This study explored pediatric nurses' experiences of caring for adult patients at the epicenter of the COVID-19 pandemic and presents a unique nursing perspective during the height of the pandemic. This study is limited to the experiences of pediatric nurses at one institution, during one timeframe of the pandemic, as a one-site convenience sample was used. Nurses' experiences during other timeframes and surges of the pandemic may differ. This study was not conducted immediately after the peak of the pandemic; the changes that occurred throughout the year, specifically throughout the data collection period and second surge, may have affected nurses' responses. The descriptive survey used was developed by the researchers and not tested for reliability or validity. However, previous literature on nurses and health care providers' experiences were used to support survey development. The study was guided by naturalistic inquiry and did not employ a theoretical framework. Lastly, there was the potential for researcher bias as three of the researchers were pediatric nurses who worked at the institution during the pandemic. However, measures were taken to ensure trustworthiness of study findings, including triangulation of data, peer debriefing, rich descriptions, and negative case analyses. Despite limitations, this study contributes important scientific knowledge to understand pediatric nurses' experiences during the peak of a pandemic and how they are affected by their experiences.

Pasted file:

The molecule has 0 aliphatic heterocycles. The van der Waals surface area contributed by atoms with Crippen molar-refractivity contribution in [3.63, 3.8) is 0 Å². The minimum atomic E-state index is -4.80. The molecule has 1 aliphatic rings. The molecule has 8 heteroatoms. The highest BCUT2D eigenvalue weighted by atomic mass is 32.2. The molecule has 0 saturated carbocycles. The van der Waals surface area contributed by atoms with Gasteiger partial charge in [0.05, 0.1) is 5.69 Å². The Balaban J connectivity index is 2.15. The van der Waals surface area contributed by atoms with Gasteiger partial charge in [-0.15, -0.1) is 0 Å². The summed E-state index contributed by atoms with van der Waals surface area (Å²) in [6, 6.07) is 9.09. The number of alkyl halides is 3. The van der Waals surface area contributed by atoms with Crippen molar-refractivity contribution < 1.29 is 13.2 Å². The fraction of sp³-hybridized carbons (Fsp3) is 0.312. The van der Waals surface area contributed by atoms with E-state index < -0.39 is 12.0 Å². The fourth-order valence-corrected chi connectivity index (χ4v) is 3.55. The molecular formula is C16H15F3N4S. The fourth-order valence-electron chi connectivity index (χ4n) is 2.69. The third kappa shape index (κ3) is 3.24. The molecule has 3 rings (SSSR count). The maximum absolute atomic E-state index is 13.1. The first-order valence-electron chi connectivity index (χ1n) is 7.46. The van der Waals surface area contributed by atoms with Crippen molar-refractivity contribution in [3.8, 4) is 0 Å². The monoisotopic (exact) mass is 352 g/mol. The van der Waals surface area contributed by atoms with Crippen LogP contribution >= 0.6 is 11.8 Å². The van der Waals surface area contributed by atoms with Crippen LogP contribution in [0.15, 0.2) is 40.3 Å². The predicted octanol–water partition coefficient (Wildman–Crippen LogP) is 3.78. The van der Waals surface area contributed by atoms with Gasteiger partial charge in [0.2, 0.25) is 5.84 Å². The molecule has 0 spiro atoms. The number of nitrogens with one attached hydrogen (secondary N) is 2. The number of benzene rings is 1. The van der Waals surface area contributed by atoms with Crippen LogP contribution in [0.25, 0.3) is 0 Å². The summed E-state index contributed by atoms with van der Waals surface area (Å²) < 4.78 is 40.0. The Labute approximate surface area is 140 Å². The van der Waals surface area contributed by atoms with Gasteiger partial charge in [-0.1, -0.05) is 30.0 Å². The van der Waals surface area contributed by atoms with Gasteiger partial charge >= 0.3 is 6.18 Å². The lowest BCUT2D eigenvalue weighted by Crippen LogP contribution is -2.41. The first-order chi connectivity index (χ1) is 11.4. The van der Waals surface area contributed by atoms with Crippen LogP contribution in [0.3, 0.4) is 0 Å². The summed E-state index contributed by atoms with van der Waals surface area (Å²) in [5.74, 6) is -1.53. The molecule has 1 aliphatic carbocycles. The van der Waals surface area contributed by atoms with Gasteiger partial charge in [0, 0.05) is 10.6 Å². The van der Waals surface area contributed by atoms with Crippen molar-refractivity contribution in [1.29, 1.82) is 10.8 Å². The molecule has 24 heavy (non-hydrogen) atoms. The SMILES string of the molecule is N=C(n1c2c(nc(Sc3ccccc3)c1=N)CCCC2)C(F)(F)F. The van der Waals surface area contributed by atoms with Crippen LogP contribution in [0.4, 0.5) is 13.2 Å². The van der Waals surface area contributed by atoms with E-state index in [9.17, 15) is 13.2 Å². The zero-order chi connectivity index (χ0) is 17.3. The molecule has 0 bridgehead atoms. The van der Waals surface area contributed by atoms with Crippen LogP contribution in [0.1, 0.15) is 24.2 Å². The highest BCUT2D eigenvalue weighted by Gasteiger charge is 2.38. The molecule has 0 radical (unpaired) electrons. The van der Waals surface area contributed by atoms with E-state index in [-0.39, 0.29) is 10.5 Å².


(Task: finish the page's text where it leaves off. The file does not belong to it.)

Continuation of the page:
Conclusion

      Pandemics are challenging times. Pediatric nurses rose to the challenge when they assumed care of COVID-19 adult patients during the peak of the pandemic. To our knowledge, this is the first study to explore the experience of the pediatric nurse who cared for adult patients amidst a pandemic. Caring for a novel disease process and a population outside of their usual practice, nurses were outside of their comfort zone. Numerous adjustments to practice were implemented to ensure safe delivery of care as pediatric nurses' roles transformed. Nurses found it hard to feel safe and to feel prepared due to the unknown and uncertainty the pandemic presented. Yet, amidst a plethora of negative emotions and challenges faced, pediatric nurses persevered. As they resiliently cared for an adult population in lieu of pediatric patients, pediatric nurses remind us that everyone is someone's child. Though experiences were taxing, pediatric nurses helped meet the demands of the time. However, findings imply that the needs of nurses must also be met. It is important for health care systems and nurse leaders to understand the emotional and physical experiences of pediatric nurses, to support and protect their nurses, and to recognize these needs and experiences as they prepare for future public health emergencies, especially when a transition of role is warranted.

      Funding

      This research did not receive any specific grant from funding agencies in the public, commercial, or not-for-profit sectors.

      Declaration of Competing Interest

      None.

      Acknowledgments

      We would like to thank the members of the Children's Hospital Nursing Research and Evidence Based Practice Council for their support with this study.